A new blog category examining the difficult truth found in The 1619 Project.
As you may recall (if you follow my blog), HR and I have matching chairs in our study, which often find us reading away.
Robert and I are currently slowly reading through The 1619 Project. Do you know about it? What a brilliant and fascinating work, a collection of essays, imaginative literature, photographs and artwork produced by Nikole Hannah-Jones and The New York Times Magazine.
In late August, 1619, 20-30 enslaved Africans landed at Point Comfort, today’s Fort Monroe in Hampton, Va., aboard the English privateer ship White Lion. In Virginia, these Africans were traded in exchange for supplies. Several days later, a second ship (Treasurer) arrived in Virginia with additional enslaved Africans. Both groups had been captured by English privateers from the Spanish slave ship San Juan Bautista. They are the first recorded Africans to arrive in England’s mainland American colonies. hampton.gov
Why should we read and consider this work? Here are a few introductory excerpts …
As the Howard University historian Ana Lucia Araujo writes in Slavery in the Age of Memory, “despite its ambitions of objectivity,,” public history is molded by the perspectives of the most powerful members of society.
And in the United States, public history has often been “racialized, gendered and interwoven in the fabric of white supremacy.” Yet it is still posed as objective.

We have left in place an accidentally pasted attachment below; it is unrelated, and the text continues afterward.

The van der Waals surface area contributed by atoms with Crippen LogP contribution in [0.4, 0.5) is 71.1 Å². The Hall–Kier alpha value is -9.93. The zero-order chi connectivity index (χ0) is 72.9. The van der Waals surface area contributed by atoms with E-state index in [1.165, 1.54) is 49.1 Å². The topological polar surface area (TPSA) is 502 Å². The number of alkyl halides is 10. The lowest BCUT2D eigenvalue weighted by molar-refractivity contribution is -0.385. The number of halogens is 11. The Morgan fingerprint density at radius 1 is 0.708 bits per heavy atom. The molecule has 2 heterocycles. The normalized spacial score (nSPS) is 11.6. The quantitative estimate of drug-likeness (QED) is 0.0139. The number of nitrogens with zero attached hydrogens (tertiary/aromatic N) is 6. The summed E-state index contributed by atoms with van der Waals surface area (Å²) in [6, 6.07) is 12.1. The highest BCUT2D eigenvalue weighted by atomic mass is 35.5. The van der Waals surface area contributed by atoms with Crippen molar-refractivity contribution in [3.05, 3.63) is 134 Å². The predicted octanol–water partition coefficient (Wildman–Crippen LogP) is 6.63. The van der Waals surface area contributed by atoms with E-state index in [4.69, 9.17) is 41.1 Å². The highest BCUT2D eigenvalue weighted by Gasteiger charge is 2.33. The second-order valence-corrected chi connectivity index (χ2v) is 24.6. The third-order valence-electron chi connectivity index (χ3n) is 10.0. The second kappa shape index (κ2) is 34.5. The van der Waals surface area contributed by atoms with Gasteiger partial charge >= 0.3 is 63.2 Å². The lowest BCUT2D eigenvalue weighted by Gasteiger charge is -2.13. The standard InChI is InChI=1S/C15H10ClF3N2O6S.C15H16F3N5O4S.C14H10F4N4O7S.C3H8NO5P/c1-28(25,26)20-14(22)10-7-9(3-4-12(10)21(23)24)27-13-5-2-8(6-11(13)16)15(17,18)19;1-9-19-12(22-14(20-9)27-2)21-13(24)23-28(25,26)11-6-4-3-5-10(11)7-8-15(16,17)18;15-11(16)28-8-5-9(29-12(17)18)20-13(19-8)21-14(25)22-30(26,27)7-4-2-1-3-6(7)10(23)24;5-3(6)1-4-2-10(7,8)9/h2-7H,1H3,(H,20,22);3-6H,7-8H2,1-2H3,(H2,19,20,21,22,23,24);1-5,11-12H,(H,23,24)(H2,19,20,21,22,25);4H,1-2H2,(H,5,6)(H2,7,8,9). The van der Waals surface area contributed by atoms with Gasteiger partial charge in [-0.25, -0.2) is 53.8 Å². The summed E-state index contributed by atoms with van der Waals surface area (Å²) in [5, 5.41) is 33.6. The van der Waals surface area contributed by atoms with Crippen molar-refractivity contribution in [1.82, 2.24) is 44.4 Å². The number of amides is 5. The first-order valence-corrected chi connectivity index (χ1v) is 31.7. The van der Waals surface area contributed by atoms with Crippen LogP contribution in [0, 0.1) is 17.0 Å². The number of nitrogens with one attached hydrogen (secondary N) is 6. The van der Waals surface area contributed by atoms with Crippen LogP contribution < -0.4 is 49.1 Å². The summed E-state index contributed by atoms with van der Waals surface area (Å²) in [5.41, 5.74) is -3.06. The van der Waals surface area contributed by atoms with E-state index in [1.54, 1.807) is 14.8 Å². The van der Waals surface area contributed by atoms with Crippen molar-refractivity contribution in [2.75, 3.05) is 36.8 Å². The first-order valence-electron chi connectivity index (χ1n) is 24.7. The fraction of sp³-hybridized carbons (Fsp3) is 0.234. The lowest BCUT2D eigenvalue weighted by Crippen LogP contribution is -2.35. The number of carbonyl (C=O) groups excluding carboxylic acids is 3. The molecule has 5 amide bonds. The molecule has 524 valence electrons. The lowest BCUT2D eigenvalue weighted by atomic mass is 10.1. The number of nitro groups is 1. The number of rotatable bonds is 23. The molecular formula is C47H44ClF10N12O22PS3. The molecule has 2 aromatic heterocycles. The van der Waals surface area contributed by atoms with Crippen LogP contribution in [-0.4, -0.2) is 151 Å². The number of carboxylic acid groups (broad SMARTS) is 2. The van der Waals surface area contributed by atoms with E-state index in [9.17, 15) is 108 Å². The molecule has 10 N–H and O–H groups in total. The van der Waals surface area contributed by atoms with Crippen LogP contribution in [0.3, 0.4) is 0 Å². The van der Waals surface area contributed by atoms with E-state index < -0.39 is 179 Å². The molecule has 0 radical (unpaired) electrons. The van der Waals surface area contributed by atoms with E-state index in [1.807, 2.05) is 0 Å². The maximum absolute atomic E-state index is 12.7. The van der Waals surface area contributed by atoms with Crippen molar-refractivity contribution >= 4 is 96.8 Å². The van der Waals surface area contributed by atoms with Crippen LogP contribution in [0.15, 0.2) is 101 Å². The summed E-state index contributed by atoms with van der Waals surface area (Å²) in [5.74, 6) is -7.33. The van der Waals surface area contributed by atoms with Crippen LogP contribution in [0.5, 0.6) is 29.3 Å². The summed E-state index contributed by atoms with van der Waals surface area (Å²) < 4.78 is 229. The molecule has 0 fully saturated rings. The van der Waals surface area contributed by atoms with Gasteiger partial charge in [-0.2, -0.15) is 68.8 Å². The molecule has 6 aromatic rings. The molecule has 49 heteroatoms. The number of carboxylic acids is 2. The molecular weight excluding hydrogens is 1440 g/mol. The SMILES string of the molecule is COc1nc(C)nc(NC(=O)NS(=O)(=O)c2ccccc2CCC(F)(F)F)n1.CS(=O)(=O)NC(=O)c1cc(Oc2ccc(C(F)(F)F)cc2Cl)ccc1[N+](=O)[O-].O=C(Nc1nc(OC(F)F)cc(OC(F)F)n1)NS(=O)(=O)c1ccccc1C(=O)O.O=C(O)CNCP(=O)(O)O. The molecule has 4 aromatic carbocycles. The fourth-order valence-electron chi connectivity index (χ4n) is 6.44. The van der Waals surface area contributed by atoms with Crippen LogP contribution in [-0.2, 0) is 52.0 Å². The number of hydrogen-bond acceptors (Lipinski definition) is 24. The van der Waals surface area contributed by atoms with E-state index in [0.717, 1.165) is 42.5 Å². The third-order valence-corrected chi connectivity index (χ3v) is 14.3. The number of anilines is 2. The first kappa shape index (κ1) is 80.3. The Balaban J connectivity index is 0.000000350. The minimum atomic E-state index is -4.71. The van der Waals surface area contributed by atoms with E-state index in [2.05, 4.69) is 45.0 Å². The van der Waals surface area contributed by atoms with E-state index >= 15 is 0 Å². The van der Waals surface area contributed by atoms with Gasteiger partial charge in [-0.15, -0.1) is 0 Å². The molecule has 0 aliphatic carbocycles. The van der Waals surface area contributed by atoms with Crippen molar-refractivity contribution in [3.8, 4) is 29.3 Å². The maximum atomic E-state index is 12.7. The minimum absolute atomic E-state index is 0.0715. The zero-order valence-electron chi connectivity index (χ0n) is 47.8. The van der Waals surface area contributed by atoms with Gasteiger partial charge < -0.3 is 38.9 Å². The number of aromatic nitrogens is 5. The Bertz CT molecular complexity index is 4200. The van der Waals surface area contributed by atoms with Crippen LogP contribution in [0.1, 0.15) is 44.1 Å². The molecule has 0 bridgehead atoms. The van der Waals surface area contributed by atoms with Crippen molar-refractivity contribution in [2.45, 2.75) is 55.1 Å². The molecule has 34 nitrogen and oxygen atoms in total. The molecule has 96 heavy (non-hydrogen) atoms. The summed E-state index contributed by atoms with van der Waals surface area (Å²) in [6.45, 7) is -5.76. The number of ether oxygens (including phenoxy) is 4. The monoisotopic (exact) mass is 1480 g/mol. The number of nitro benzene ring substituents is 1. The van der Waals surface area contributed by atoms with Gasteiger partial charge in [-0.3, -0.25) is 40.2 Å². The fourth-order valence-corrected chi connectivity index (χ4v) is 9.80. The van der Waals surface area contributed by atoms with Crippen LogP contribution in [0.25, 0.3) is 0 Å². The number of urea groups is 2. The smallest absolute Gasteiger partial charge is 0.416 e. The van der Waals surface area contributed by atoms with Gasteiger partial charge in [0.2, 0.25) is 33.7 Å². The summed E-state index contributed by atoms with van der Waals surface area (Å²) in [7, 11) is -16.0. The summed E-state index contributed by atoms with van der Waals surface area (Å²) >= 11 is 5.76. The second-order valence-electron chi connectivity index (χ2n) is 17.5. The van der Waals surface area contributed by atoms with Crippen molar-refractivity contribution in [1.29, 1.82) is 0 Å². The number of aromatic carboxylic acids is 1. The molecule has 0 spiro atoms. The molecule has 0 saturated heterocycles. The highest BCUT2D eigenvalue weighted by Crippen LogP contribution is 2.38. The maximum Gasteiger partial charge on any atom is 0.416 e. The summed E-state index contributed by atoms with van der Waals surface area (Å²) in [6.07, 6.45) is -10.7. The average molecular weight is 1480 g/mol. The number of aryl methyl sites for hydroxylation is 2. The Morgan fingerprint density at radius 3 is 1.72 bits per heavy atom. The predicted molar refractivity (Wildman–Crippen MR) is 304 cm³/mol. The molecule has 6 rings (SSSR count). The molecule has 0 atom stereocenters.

“History is the fruit of power,” writes Michel-Rolph Trouillot in Silencing the Past: Power and the Production of History, and “the ultimate mark of power may be its invisibility; the ultimate challenge, the exposition of its roots.”
In exposing our nation’s troubled roots, The 1619 Project challenges us to think about a country whose exceptionalism we treat as the unquestioned truth. It asks us to consider who sets and shapes our shared national memory and what and who gets left out. As the Pulitzer Prize-winning historian David W. Blight writes in Race and Reunion: The Civil Warbin American Memory, our nation’s “glorious remembrance is all but overwhelmed by an even more glorious forgetting.”
White Americans desire to be free of a past they do not want to remember, while black Americans remain bound to a past they can never forget.
As we approach July 4th celebrations, may we pause to consider the full and difficult history behind and far before the firework-y holiday.